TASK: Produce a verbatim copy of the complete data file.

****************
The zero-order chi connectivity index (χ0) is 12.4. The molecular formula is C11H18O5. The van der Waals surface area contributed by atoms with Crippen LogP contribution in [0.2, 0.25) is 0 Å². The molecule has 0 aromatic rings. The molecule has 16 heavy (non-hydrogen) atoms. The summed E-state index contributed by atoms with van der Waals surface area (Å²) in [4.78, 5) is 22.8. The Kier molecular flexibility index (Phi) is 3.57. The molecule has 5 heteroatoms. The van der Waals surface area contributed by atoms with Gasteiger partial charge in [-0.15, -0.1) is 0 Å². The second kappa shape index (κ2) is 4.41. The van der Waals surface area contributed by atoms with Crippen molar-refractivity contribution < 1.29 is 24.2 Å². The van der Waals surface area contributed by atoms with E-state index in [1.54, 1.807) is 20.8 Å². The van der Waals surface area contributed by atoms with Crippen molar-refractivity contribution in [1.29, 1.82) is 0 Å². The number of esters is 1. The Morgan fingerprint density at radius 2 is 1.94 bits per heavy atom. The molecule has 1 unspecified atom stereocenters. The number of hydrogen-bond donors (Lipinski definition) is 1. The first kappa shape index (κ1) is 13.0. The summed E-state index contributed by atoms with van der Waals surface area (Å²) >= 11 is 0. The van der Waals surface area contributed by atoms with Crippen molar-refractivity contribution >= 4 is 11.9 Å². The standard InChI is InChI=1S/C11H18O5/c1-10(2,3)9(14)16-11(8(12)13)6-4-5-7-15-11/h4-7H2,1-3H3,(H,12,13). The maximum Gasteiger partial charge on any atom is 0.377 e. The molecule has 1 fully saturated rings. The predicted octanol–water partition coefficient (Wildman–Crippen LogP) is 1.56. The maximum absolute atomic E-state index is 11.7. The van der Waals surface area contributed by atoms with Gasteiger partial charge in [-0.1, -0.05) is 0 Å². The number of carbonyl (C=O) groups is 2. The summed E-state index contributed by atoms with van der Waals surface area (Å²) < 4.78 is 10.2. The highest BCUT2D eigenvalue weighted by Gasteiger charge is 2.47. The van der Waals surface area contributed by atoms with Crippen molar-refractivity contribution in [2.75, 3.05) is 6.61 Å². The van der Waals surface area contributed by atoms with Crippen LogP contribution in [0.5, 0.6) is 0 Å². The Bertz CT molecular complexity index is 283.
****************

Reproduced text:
The zero-order chi connectivity index (χ0) is 12.4. The molecular formula is C11H18O5. The van der Waals surface area contributed by atoms with Crippen LogP contribution in [0.2, 0.25) is 0 Å². The molecule has 0 aromatic rings. The molecule has 16 heavy (non-hydrogen) atoms. The summed E-state index contributed by atoms with van der Waals surface area (Å²) in [4.78, 5) is 22.8. The Kier molecular flexibility index (Phi) is 3.57. The molecule has 5 heteroatoms. The van der Waals surface area contributed by atoms with Gasteiger partial charge in [-0.15, -0.1) is 0 Å². The second kappa shape index (κ2) is 4.41. The van der Waals surface area contributed by atoms with Crippen molar-refractivity contribution < 1.29 is 24.2 Å². The van der Waals surface area contributed by atoms with E-state index in [1.54, 1.807) is 20.8 Å². The van der Waals surface area contributed by atoms with Crippen molar-refractivity contribution in [1.29, 1.82) is 0 Å². The number of esters is 1. The Morgan fingerprint density at radius 2 is 1.94 bits per heavy atom. The molecule has 1 unspecified atom stereocenters. The number of hydrogen-bond donors (Lipinski definition) is 1. The first kappa shape index (κ1) is 13.0. The summed E-state index contributed by atoms with van der Waals surface area (Å²) >= 11 is 0. The van der Waals surface area contributed by atoms with Crippen molar-refractivity contribution >= 4 is 11.9 Å². The standard InChI is InChI=1S/C11H18O5/c1-10(2,3)9(14)16-11(8(12)13)6-4-5-7-15-11/h4-7H2,1-3H3,(H,12,13). The maximum Gasteiger partial charge on any atom is 0.377 e. The molecule has 1 fully saturated rings. The predicted octanol–water partition coefficient (Wildman–Crippen LogP) is 1.56. The maximum absolute atomic E-state index is 11.7. The van der Waals surface area contributed by atoms with Gasteiger partial charge in [-0.1, -0.05) is 0 Å². The number of carbonyl (C=O) groups is 2. The summed E-state index contributed by atoms with van der Waals surface area (Å²) < 4.78 is 10.2. The highest BCUT2D eigenvalue weighted by Gasteiger charge is 2.47. The van der Waals surface area contributed by atoms with Crippen molar-refractivity contribution in [2.75, 3.05) is 6.61 Å². The van der Waals surface area contributed by atoms with Crippen LogP contribution in [0.5, 0.6) is 0 Å². The Bertz CT molecular complexity index is 283.